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Centralized pain is caused when pain centers in the brain amplify the pain response.
What Causes Chronic Pain?
Describing your pain accurately to your doctor is important. Based on the description, your doctor will be able to determine what type of pain you have and how to treat it.1 There are three types of pain and below are the descriptions on how they might feel.2
Nociceptive pain can feel
Nociceptive pain is caused by tissue damage from injury or inflammation.
This results in pain receptors (called nociceptors) sending persistent pain signals to the brain.
Examples of this type of pain include osteoarthritis, rheumatoid arthritis, tendonitis, gout, neck or back pain, tumor-related pain, sickle cell disease, inflammatory bowel disease.
Neuropathic pain can feel
Neuropathic pain is caused by damaged nerves that send pain signals to the brain.
The pain signals are sent to the brain even when there is nothing to trigger the pain.
Examples of this type of pain include neuropathy due to diabetes, pain after having shingles, spinal cord injury, post- stroke pain, pain caused by tumor or chemotherapy.
Centralized pain is accompanied by
Centralized pain is caused when pain centers in the brain amplify the pain response. In this, ordinary touch or pressure may also cause pain.
Often there is no identifiable tissue or nerve damage, which makes centralized pain difficult to diagnose.
Examples of these type of pain include fibromyalgia, irritable bowel syndrome, tension headaches, neck or back pain without any structural damage, chronic fatigue syndrome.
Chronic pain may be caused by more than one type of pain. For example, people with conditions such as osteoarthritis, rheumatoid arthritis and cancer, can have a combination of the pain types mentioned above—i.e., mixed pain types.2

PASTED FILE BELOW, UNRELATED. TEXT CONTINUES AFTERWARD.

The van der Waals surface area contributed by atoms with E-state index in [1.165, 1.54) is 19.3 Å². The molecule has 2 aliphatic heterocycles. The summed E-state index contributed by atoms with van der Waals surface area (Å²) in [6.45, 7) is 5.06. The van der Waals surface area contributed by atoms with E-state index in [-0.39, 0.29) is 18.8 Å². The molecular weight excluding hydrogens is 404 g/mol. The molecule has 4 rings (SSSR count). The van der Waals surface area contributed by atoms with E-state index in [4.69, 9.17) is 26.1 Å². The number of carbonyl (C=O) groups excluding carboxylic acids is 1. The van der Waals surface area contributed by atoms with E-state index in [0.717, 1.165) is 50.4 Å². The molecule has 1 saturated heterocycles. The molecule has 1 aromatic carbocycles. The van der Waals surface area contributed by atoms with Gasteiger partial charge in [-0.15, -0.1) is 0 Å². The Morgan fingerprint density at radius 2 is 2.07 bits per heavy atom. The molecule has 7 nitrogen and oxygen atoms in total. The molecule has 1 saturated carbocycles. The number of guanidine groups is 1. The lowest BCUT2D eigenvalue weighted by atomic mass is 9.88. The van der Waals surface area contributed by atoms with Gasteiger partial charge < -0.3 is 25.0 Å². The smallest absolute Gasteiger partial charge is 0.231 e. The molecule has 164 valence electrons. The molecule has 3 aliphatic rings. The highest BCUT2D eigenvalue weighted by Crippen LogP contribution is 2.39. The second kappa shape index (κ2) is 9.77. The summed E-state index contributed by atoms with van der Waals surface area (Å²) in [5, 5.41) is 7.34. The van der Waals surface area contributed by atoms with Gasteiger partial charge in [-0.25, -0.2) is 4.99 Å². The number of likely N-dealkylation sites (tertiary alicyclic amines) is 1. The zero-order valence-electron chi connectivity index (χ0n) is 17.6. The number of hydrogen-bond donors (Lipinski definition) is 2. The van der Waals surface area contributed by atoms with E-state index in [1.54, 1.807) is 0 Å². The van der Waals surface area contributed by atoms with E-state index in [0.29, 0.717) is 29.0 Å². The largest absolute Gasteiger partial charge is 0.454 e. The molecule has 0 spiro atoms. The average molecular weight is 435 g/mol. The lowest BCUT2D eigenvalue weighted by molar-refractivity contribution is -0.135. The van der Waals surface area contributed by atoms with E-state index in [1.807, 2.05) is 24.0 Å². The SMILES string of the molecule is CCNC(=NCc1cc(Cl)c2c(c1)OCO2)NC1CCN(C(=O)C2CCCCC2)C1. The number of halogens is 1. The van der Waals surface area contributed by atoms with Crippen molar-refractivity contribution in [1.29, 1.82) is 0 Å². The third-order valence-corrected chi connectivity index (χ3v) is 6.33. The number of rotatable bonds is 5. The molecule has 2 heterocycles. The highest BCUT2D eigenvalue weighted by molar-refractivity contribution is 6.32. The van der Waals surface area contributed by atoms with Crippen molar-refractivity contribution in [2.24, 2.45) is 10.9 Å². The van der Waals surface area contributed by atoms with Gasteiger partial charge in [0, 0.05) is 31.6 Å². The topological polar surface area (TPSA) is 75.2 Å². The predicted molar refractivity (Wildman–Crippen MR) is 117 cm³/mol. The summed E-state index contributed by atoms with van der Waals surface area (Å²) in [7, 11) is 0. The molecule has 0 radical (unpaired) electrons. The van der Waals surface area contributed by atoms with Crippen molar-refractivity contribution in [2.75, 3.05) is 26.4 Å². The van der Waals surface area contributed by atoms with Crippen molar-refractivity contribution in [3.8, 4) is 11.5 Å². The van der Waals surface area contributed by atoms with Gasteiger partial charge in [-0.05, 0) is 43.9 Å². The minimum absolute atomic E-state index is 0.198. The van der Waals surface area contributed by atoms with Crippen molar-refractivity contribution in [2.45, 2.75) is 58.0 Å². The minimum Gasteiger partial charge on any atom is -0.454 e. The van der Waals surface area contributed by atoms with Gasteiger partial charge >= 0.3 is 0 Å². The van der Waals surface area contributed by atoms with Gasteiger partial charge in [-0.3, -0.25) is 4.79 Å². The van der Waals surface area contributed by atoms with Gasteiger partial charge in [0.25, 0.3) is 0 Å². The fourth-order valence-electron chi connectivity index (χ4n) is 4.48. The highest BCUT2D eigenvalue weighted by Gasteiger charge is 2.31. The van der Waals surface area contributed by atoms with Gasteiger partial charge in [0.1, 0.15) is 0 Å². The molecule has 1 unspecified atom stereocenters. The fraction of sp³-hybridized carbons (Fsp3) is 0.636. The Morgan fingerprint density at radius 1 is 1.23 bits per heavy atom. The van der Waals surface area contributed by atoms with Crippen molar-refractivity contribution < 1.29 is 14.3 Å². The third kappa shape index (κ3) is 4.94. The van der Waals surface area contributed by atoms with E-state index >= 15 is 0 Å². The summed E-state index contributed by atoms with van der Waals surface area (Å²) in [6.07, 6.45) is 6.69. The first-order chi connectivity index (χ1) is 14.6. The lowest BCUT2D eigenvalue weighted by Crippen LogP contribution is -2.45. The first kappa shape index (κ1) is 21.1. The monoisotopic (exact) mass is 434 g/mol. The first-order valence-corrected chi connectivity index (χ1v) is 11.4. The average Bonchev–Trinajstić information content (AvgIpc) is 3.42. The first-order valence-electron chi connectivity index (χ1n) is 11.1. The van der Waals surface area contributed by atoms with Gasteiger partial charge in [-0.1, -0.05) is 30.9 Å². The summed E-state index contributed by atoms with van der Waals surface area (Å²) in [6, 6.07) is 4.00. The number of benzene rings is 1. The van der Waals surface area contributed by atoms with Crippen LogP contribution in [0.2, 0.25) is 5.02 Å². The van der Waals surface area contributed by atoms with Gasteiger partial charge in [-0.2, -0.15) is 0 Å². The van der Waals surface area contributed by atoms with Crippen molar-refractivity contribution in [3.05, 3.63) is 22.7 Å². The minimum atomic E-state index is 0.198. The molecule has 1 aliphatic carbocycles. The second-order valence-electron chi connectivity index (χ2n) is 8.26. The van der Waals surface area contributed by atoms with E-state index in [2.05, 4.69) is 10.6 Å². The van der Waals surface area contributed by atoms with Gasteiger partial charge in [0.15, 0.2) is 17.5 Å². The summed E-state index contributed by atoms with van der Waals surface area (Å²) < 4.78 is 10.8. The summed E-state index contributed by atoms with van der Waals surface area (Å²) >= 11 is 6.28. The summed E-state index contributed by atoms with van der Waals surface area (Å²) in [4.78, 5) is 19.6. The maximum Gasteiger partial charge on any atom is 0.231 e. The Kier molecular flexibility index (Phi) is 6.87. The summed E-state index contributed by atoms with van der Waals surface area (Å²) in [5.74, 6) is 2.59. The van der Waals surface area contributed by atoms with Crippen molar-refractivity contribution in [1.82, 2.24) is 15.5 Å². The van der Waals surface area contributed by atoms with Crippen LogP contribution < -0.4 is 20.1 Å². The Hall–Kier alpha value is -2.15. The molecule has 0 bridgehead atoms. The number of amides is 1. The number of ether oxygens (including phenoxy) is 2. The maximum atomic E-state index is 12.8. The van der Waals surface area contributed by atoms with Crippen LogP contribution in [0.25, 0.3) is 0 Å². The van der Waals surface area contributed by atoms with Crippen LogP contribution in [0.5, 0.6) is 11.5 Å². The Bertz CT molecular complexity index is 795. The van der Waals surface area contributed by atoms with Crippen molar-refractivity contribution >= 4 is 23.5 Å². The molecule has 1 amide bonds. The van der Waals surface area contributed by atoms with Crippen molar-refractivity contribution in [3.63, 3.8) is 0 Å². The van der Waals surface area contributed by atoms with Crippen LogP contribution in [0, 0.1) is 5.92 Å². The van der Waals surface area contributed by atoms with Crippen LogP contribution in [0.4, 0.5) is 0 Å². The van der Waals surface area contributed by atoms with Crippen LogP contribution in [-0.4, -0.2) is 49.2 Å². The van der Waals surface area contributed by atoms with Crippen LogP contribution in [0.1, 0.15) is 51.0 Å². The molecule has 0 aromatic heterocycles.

Pain Management Plan
Knowing what type or types of pain you have can help your healthcare provider tailor a pain management plan according to your needs. You must describe your pain with as many details to your healthcare team to help them make an accurate diagnosis.2,5 Below are some questions that can help you record the details of your pain:5
Do you experience pain on most days?
How long does your pain last?
What is the intensity of the pain? (e.g., mild, moderate, severe, very severe)
Where do you feel the pain? (e.g., only joints)
What is the type of pain you feel? (e.g., pins/needles, hot/burning, numb, electrical
To what extent does the pain interfere with your regular activities?
Are you facing trouble remembering things or concentrating?
Does the pain make you sensitive to bright lights, loud noise, or smells?
If you are considering complimentary approaches for managing chronic pain, keep in mind:6
Do not use an unproven product or practice to delay seeing your healthcare provider.
Talk with your healthcare provider to learn about safety, use, and likely effectiveness of the product or practice that you are considering.
If you are considering a practitioner-provided complementary health approach such as spinal manipulation, massage, or acupuncture, ask your health care provider or a nearby hospital to recommend a practitioner. Find out if the practitioner has training and experience with your pain condition.
If you are considering the use of dietary supplements, keep in mind that they can cause health problems if not used correctly or may interact with other medications or dietary supplements.
Stanos S, Brodsky M, Argoff C, Clauw DJ, D'Arcy Y, Donevan S, Gebke KB, Jensen MP, Lewis Clark E, McCarberg B, Park PW, Turk DC, Watt S. Rethinking chronic pain in a primary care setting. Postgrad Med. 2016;128(5):502-15.